Discussion of the organization and team funnels perfectly into the individual impacts. Radical transparency is experienced differently throughout an organization and is entirely dependent on how it approached in the company. For management figures, delivering negative feedback may challenge their own safety and that of the individual team member, but the pressure and stress of decision making is shared among each contributor. Where it is correctly enacted, transparency fosters trust [vii], and when a climate of safety is enforced individuals are free to ask more questions, feel a sense of belonging and relieved of numerous concerns. A reduction of in-house dramatics, elimination of salary comparisons and welcoming platforms for ideas and input positively benefit each person and their emotional safety. When emotionally safeguarded, team members are seen to actively contribute and challenge in a supported and fulfilling manner [viii].
As an industry professional working with teams on company culture and values, there are many lessons to be derived on transparency practices. While there is no one size fits all remedy, and every organization is different, the most agile, adaptable and problem-solving companies have a higher degree of transparency. From experience, these companies tend to lose less time on the wrong projects or making mistakes and have a far more involved and motivated staff body. Giving space for the employees to contribute to solutions by providing an open environment improves their decision making drastically. Although challenging, correct transparency implementation results in much tighter knit teams, who are aligned in their focus on success. In fact, this opinion corroborates with Google’s Project Aristotle findings which showed that psychological safety underpinned by trust gained from transparency was the most significant factor in team performance [vi], [viii] and [xiii]]. The evidence from companies, economic reports and employee satisfaction statistics suggest that radical transparency, while challenging, can be exceptionally rewarding.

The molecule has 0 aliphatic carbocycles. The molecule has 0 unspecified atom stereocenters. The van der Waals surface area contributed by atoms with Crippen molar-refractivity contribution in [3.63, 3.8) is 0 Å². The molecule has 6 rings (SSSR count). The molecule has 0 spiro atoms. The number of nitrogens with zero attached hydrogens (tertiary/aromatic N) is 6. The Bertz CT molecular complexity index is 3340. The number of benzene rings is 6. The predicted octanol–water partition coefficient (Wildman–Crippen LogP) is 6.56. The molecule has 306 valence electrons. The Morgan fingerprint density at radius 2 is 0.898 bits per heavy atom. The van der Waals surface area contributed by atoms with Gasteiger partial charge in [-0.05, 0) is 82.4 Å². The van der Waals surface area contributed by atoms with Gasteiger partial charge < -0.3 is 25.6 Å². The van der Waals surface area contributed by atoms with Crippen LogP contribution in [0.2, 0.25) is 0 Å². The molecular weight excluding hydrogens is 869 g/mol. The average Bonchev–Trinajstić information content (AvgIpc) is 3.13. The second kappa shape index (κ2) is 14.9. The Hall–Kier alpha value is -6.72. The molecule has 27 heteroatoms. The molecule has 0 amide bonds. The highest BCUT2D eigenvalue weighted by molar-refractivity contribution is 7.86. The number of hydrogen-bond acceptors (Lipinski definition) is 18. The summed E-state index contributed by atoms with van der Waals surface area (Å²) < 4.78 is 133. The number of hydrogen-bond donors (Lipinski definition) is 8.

[i] Heemsbergen, L. J. (2013) Radical Transparency in Journalism: Digital Evolutions from Historical Precedents. Global Media Journal (2013).
[ii] Bonanni, L. (2011). Sourcemap: Eco-Design, Sustainable Supply Chains, and Radical Transparency. The ACM Magazine (2011).
[iii] Zak, P (2012). The See-Through Organization. The Drucker Institute (2012).
[iv] Veselinova, E., Gogova Samonikov, M. (2018). Building Brand Equity and Consumer Trust Through Radical Transparency Practices (2018).
[v] Myers, J. (2016). Why don’t employees trust their bosses? World Economic Forum (2016).
[vi] Delizonna, L. (2017). High-Performing Teams Need Psychological Safety. Here’s How to Create It. Harvard Business Review (2017).
[vii] Edelman Trust Barometer 2016: Employee Engagement Executive Summary (2016)
[viii] Edmondson, A. (1999). Psychological Safety and Learning Behavior in Work Teams. Harvard Administrative Quarterly (1999).
[ix] Edmondson, A. (2002).Managing the risk of learning: Psychological safety in work teams. International Handbook of Organizational Teamwork (2002).
[x] Gino, F. (2017). Radical Transparency Can Reduce Bias — but only if it’s done right. Harvard Business Review (2017).
[xi] Bernstein, E. (2014). The Transparency Trap. Harvard Business Review (2014).
[xiii] Duhigg, C. (2016). What Google Learned From Its Quest to Build the Perfect Team. The New York Times Magazine
[xii] Gino, F. (2016) Research: We Drop People Who Give Us Critical Feedback Harvard Business Review (2016).